Tuesday, September 6, 2011

Mom's Letterbox Journal

Here is a peek at Mom's Letterbox Journal...

The journal itself was made by SoftShellCrafts. Mom bought it at this past spring's Mayday Underground show. I think the map is of part of Michigan.

These are all letterboxes she's found since August...

Labor Day Letterboxing

CJ and I went on our first letterboxing excursion with my Mom on Monday when my parents came out to visit.

Letterboxing is kind of like Geocaching, but with rubber stamps...
"Letterboxing is an intriguing pastime combining artistic ability with "treasure-hunts" in parks, forests, and cities around the world. Participants seek out hidden letterboxes by cracking codes and following clues. The prize: an image from a miniature piece of art known as a rubber stamp—usually a unique, hand-carved creation." - from AtlasQuest

My Mom has really gotten into letterboxing lately. It combines some of her favorite things...rubber stamps, roadtrips, and adventure! She recently found a site, AtlasQuest, that lists letterbox locations online, and you can search for letterbox locations in your area. She did a bunch of them over her vacation that she and Dad took with some friends of theirs. And she did a search on AtlasQuest for letterboxes in the area near my house, and found quite a few of them. We decided, on a whim, to go find one of them when Mom and Dad were visiting us for Labor Day.

Mom searching for the letterbox...

A big part of letterboxing etiquette is secrecy, I guess, just in case other letterboxers are around, so you don't spoil it and make finding the letterbox too easy for someone else. Something my parents and their friends have found is that having a dog is a great "cover" for gallivanting around outside, since it just looks like you're taking your dog for a walk.

Luna enjoyed being out-and-about with us.

Another part of preserving the secrecy is that most people take the letterboxes back to their cars to do the stamping...

(for some letterboxers, the surprise of seeing what the stamp design looks like is half the fun, so if that's you, go no further!)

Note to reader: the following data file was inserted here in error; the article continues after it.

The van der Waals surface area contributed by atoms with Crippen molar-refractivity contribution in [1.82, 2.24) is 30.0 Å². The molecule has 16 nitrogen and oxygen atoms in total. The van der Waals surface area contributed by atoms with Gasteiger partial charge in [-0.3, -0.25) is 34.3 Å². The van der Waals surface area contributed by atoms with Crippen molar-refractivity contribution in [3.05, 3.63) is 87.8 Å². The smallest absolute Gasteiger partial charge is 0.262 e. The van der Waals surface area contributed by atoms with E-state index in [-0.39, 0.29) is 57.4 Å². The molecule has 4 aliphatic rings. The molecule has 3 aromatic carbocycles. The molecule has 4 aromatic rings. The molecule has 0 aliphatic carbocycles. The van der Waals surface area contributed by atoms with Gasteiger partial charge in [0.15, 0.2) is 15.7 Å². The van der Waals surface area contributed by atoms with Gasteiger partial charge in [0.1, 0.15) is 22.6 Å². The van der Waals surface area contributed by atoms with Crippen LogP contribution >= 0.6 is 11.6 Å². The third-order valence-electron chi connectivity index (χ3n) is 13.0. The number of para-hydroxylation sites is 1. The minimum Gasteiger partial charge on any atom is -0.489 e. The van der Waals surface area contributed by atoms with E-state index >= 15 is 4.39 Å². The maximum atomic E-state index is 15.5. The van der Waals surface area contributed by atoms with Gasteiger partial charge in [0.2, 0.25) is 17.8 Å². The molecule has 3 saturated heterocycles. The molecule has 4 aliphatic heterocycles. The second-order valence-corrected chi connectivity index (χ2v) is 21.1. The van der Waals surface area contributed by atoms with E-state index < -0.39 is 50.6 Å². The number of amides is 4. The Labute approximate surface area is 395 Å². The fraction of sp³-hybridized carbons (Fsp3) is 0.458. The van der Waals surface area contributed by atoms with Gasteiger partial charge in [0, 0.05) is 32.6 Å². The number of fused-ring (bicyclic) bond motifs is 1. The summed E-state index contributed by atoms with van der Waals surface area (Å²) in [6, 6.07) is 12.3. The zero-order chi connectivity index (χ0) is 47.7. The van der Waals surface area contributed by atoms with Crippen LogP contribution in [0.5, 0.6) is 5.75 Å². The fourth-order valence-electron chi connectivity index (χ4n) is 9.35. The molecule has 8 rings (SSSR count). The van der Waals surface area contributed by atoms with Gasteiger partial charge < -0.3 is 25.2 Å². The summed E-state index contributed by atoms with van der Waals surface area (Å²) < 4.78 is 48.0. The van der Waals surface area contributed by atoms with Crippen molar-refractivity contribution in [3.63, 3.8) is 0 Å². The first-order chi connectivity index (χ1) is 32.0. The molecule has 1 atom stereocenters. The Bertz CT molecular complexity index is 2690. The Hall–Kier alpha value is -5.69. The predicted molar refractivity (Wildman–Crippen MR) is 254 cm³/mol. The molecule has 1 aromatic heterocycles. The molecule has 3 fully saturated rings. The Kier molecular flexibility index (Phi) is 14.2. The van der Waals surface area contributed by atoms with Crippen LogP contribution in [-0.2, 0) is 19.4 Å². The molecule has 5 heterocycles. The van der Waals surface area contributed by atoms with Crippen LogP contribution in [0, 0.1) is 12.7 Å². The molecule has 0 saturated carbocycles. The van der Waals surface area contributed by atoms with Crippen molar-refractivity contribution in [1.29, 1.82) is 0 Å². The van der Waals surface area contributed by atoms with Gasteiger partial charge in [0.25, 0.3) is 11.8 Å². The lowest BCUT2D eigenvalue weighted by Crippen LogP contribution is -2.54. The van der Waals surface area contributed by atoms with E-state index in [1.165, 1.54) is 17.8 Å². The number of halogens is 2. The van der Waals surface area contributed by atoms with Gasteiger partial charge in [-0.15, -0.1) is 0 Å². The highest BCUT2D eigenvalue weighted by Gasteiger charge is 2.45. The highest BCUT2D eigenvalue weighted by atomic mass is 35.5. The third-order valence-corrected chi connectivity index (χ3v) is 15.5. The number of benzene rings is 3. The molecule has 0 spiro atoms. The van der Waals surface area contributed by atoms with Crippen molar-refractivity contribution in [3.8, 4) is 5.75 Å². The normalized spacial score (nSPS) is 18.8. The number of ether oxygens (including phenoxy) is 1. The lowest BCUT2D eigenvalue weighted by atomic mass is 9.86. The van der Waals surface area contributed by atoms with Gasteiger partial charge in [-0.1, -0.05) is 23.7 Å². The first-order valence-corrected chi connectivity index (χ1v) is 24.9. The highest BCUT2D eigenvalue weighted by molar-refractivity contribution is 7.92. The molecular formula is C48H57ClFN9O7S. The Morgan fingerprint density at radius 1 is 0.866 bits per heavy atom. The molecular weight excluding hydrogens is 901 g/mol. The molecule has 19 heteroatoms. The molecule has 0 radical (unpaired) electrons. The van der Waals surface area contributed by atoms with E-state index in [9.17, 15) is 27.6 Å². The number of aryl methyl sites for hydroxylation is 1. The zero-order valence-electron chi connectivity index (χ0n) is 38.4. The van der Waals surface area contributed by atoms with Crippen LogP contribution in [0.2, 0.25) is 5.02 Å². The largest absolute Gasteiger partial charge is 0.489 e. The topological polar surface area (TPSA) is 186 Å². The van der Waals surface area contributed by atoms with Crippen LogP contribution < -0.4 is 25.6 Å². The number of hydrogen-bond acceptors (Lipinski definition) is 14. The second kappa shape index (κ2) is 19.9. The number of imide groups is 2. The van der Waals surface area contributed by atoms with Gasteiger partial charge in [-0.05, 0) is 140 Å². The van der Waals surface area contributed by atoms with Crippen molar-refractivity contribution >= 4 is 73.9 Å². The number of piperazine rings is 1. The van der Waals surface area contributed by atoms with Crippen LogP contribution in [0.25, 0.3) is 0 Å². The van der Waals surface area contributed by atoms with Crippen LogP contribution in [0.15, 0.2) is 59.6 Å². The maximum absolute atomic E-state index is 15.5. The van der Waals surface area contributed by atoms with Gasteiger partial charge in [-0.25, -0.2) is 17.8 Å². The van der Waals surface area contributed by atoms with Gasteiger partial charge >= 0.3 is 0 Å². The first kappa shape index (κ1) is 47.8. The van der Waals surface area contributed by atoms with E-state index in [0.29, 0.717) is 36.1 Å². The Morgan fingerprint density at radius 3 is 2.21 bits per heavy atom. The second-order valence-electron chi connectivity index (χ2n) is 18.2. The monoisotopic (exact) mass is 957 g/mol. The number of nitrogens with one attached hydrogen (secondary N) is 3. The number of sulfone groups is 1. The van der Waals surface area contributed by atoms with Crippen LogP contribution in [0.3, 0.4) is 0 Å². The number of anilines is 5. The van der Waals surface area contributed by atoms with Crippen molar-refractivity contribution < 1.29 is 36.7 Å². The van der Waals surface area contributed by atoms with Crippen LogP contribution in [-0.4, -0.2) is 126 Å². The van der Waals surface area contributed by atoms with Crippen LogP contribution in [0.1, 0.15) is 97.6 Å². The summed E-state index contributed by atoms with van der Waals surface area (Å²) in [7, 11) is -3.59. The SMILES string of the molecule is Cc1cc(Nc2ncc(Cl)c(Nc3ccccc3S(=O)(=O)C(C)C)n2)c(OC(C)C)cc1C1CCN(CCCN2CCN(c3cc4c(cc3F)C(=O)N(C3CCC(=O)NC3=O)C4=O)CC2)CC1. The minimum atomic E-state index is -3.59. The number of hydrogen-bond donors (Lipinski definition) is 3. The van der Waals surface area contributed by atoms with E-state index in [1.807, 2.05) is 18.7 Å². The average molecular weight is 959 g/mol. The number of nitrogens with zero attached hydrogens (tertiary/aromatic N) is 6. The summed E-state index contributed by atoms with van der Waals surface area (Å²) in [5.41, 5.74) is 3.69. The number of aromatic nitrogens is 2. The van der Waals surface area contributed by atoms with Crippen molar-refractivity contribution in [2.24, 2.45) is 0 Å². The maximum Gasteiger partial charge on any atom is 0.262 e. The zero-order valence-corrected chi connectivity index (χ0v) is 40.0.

This is what is in the box...a stamp (hand-carved) and the logbook, where you can see the signature stamps of others who have found the letterbox! Some letterboxes will have an ink pad included as well, but a lot of them don't, so it's wise to carry your own ink pad with your signature stamp.

This is Mom's "signature stamp", an Adirondack chair stamp that was hand-carved by Jackbear Stamps, and was given to her for her birthday by me and CJ. A signature stamp is "The stamp letterboxers use to identify themselves, both in the logbooks of letterboxes they've found and for exchanges. Also called personal stamps.".

"Letterboxers stamp their discoveries in a personal journal, then use their own rubber stamp, called a signature stamp, to stamp into the letterbox's logbook." (well, or vice versa, like Mom did!)

I'm not sure CJ and I would like to be hard-core letterboxers, (some people get really involved in this hobby!) but it seems like a fun activity! It's one of those things we could do on one of those "It's awfully nice out today, lets take the dog and go somewhere!" kind of days! According to Mom, there are at least 30 in the Medina area. And I think fall is a great time to do this type of thing! It may even be a cool activity for the Homeschool Art Class!

If you want to learn more about letterboxing, I'd encourage you to poke around AtlasQuest and/or Google "Letterboxing".